Old loop: I ordered the grilled cheese, so why not get the fries, too?


Switch to... One treat at a time. I'm indulging in grilled cheese, so I'll trade the fries for a salad.

Here's How: "The thought pattern is, I've already blown it for today, so I might as well keep going," says Janet Polivy, PhD, a psychology professor at the University of Toronto. She calls it the "what the hell" effect and says it causes people to devour so much food that they feel they'll never get back on track. To prevent this scenario from playing over and over, Polivy says, you have to redefine your idea of healthy eating. Allow yourself the occasional treat, as long as it's accompanied by smarter food choices like fresh fruit and vegetables. At roughly 500 calories, one melted cheddar on rye a week should hardly make you fat. Habitually tacking on a large order of fries, however, might.

Old loop: I'll just have this one cookie


Switch to... If I can't stop at one or two cookies, I shouldn't have any at all.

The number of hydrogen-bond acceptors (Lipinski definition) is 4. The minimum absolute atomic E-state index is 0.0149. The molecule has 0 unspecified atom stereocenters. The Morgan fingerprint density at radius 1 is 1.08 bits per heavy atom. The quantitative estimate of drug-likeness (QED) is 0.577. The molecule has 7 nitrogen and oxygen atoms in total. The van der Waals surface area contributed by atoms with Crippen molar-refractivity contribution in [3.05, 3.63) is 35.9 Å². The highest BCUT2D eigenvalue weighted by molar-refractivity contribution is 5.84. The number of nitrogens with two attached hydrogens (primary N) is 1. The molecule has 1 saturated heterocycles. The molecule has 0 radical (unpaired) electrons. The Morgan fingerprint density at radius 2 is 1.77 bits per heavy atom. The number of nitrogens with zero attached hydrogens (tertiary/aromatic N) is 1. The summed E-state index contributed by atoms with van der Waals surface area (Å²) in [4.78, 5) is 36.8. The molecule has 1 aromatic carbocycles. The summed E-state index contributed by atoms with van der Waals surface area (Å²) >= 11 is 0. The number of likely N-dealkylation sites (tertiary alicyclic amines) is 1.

Here's How: We stand by the above tip that it's okay to eat your favorite foods, provided you're the type who can stop after a small amount. "One cookie could turn into 1,000 calories or more if you proceed to eat the whole bag," warns Stephen Gullo, PhD, president of the Institute for Health and Weight Sciences. He suggests that you take a step back and honestly assess how you've reacted to your favorite foods in the past. You may discover that chocolate chip cookies trigger uncontrollable cravings but one square of dark chocolate appeases your sweet tooth quite nicely.

Old loop: My husband says I look fat, so I guess I should start exercising


Switch to... I want to get in shape for myself, not for him.

Here's How: Whether or not you need to shed a few pounds, acting in response to someone else's hurtful remarks will breed self-doubt and lower your self-esteem, says Marlene Schwartz, PhD, codirector of the Yale Center for Eating and Weight Disorders in New Haven, Connecticut. To reset your weight loss goals so they revolve solely around you, sit down and figure out how you could benefit from changing your lifestyle. (Writing your thoughts out on paper might help.) If you identify areas that need improvement, talk to your spouse about how he can play a part: Plan low-fat weekly menus together in lieu of eating out, or take walks after dinner instead of watching TV. Alternatively, if you're exercising, eating right, and feeling pretty healthy the way you are, Schwartz says, "tell him that this is his problem, not yours."

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